The Alberta 12-step program

Oil pumping rig

Last Word: The Alberta 12-Step Program
By Marzena Czarnecka

(July/August 2010, Lexpert)

Hi. Gosh, so many of you out there… I’m a little nervous. This is my first time here… thank you. Well, I guess I just have to do it, eh? Here goes: My name is Marzena and I’m… I’m… I’m an Albertan.

Thank you. This is so difficult. Embarrassing. I never thought I’d have to… I mean, you see me on the street, and you’d never know. I don’t look like an oil rig worker. I don’t drive a Lexus/BMW SUV monstrosity or wear cowboy boots (well, not all the time). You might take me for someone from Ontario or Quebec. Maybe even British Columbia. But it’s all veneer—underneath, I carry this terrible secret, this burden.

I’m an Albertan, and I have a problem.

More than a problem. Call a spade a spade: I have the mother of all addictions. Never mind alcohol, nicotine, crack or crystal meth: this one’s much worse. I’m addicted to the black stuff, in all its polluting varieties. If it’s a fossil fuel and it comes out of the ground and wrecks environmental havoc and destruction when used, I use it. I can’t remember ever not using it. I can’t imagine life without it. It keeps me warm on -30 degree nights, it powers my lap top, it gets me to meetings, across oceans… my life revolves around it, and my financial well-being is completely entwined in the arbitrary price slapped on it by the free markets (or the oil-producing cartels, depending on which conspiracy theory I subscribe to at any given moment).

I look at those other people, those lucky Ontarians, British Columbians, Europeans, and I envy them. They don’t have this monkey on their backs. They don’t need this daily, hourly fix that rules over every aspect of my… what? What’s that?

What do you mean, they’re addicted to fossil fuels too? Really? It’s not just an Alberta thing? I thought… are you sure? Because every time the Alberta oilpatch—and its oilsands in particular—hits the headlines, the national and international coverage rather implies that, you know, we’re lowly scum for having the stuff, selling it, using it, and needing it, and they’re high-falutingly pure and above it all, so I naturally thought that they, you know, didn’t. They do?

Give me a moment, will you? I’m having a hard time recapturing my penitent mood. I came here in good faith, ready and willing to abase myself, to bow down to a higher power, to name my problem as the first step in working to solve it… and you’re telling me that all those sanctimonious prigs who… they’re fossilheads too? And they’re tarring me—us—because… why?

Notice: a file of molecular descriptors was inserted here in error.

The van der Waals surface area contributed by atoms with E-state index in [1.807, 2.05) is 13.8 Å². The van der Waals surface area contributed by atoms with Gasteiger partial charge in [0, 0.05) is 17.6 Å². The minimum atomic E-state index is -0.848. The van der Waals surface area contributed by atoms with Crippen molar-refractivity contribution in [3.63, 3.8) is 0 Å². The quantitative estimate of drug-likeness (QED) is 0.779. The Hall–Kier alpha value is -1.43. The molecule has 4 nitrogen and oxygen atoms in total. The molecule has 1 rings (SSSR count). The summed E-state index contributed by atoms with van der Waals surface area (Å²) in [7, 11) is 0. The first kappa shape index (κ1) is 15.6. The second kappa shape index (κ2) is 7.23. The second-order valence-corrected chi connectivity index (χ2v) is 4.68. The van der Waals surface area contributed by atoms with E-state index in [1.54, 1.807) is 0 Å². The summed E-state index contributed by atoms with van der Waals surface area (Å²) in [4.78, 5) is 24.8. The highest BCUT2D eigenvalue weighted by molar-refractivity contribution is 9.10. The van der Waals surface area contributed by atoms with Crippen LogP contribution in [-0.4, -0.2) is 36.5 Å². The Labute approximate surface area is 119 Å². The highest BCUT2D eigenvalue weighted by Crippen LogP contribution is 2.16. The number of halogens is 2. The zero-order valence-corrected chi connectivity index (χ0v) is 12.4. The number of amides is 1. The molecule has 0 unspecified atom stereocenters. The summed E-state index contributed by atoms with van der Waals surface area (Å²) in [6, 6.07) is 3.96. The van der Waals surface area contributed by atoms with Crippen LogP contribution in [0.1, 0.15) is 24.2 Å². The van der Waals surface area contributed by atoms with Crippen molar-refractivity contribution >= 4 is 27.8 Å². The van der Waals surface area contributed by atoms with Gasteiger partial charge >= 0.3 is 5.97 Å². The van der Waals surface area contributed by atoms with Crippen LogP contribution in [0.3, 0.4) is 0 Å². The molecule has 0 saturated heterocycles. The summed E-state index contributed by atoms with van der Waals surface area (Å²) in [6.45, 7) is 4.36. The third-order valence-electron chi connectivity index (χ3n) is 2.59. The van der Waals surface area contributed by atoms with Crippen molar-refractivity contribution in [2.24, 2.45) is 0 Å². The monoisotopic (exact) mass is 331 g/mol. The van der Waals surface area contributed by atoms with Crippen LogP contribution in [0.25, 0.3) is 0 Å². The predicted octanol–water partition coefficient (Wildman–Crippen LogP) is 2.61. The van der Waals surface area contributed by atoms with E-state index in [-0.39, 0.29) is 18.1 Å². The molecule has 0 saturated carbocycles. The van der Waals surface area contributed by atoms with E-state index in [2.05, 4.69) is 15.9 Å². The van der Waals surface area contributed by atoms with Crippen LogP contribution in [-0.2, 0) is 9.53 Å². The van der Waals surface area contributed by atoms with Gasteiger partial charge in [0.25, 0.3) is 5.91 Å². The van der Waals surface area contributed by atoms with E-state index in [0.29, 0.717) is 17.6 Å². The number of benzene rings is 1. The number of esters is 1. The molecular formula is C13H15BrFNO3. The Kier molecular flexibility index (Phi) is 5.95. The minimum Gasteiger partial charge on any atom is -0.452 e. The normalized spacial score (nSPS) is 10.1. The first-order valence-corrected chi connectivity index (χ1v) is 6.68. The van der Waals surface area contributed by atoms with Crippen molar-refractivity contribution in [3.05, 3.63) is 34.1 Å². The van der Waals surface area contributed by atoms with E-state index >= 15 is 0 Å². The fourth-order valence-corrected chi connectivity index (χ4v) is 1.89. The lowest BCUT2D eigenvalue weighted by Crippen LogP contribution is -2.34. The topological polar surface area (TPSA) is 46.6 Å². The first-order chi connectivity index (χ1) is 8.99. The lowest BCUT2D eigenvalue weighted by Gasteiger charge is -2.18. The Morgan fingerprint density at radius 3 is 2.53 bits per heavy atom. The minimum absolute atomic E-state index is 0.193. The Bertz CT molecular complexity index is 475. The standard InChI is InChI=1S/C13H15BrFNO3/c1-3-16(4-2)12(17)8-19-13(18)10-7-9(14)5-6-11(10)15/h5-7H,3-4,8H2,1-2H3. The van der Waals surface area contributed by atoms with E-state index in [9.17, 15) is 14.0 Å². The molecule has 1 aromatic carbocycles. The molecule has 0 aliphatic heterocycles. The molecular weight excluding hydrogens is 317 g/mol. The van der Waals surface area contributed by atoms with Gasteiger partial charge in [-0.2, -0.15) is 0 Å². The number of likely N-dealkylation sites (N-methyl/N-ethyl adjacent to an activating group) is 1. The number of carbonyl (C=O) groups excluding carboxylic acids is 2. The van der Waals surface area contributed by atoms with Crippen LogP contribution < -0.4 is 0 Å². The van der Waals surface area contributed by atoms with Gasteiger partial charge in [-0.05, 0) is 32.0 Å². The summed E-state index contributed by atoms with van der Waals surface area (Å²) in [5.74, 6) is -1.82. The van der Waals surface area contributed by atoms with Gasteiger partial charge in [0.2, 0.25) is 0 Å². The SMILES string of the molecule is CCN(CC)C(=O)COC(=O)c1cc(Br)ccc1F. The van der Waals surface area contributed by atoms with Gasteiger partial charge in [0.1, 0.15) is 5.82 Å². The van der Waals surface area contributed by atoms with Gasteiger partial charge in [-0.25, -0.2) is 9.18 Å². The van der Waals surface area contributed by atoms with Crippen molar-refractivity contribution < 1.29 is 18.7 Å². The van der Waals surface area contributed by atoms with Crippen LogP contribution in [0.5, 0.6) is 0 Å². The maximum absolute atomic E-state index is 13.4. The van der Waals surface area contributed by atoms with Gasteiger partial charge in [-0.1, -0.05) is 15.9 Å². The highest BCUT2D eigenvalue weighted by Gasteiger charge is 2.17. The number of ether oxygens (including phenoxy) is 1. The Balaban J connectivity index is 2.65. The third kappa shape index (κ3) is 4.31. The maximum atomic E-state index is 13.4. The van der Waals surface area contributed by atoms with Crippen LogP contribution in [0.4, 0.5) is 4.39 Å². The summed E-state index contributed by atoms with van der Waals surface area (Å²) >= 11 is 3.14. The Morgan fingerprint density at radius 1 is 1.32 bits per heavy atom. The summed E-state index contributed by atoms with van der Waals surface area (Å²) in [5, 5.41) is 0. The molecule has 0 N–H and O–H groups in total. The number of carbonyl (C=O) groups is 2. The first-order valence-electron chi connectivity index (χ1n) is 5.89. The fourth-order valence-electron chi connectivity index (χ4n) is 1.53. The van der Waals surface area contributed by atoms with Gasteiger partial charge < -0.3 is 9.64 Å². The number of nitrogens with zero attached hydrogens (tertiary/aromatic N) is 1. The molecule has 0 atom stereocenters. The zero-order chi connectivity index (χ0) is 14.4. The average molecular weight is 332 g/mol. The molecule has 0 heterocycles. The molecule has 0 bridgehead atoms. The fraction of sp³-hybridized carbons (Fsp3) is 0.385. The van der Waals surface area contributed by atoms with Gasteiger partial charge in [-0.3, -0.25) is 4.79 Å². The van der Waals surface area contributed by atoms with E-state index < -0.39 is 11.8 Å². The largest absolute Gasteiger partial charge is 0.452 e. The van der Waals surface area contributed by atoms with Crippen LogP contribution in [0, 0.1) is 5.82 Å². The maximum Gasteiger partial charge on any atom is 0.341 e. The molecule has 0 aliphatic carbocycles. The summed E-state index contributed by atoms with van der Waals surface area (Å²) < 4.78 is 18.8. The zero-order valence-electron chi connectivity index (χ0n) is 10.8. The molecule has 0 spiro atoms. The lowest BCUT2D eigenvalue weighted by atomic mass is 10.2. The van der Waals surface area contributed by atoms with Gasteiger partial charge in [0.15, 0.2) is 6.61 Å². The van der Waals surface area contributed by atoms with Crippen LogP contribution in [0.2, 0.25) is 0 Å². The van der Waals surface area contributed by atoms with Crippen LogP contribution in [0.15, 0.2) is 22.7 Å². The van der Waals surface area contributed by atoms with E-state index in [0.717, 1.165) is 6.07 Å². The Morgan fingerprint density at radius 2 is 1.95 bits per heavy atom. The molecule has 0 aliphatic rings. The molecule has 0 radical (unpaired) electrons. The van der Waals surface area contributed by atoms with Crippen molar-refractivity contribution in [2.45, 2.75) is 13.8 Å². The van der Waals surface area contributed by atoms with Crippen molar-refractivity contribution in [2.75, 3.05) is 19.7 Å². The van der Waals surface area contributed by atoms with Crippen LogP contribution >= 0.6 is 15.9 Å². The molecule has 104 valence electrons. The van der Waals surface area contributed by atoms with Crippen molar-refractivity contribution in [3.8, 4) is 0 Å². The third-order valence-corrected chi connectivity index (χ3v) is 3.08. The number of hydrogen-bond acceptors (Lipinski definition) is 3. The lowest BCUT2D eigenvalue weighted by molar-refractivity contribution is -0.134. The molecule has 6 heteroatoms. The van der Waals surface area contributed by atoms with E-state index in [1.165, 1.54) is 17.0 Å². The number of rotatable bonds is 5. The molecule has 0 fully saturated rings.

Well, now I’m kind of ticked off. I’m not greenwashing myself or this carbon-emitting province. Fossil fuels are dirty and unless we get with a radical programme and clean up our global act, we shall go down in history or what remains of it as the frog that drank up all the water in its pond. But we won’t get with a radical programme—or even a somewhat-unconventional-but-with-a-shot-at-working one—until we manage to discuss environmental issues in a non-polarized fashion… and one that recognizes that it’s not just a case of the bad carbon guys versus the green good guys.

We’re all complicit. I don’t drill for the stuff nor work directly for an oil company myself. But every penny of wealth that flows into this household reeks of fossil fuels. The advertising that keeps the magazines like this one running—if it doesn’t come directly from Oilcos, it comes from their service providers or their consumers. Any law firm with a Calgary office knows what I’m talking about. The best—the only—predictor of a Calgary office’s profitability? Not your key rainmaker, not the efficacy (or not) of a provincial or federal government—it’s the price of crude. (And natural gas. But much less so, because most business and market decisions aren’t as rational as The Economist and its like would like us to believe.)

One of the things that makes engaging in meaningful ecological dialogue with Alberta—and Albertans—difficult for the rest of the country and the rest of the world is that, frankly, we’re less hypocritical than the rest of you. You may be able to distance yourself from the extent of your dependence—and, from its source and production. We can’t. From the CEO of the biggest Oilco to the barrista at the coffeeshop that only flogs organic, shade-grown, fair trade coffee, we’re dependent. We’re complicit.

We have a problem. And so do you.

Marzena Czarnecka lives, writes, and pollutes in Calgary. She’s trying to be part of the solution, but man oh man, is she ever a part of the problem too.

Thomson Reuters article record

2012 Confession: I now drive a Toyota Tundra. I cycle on a beautiful cargo bike whenever I can… but I drive a pick up truck. Just so you know.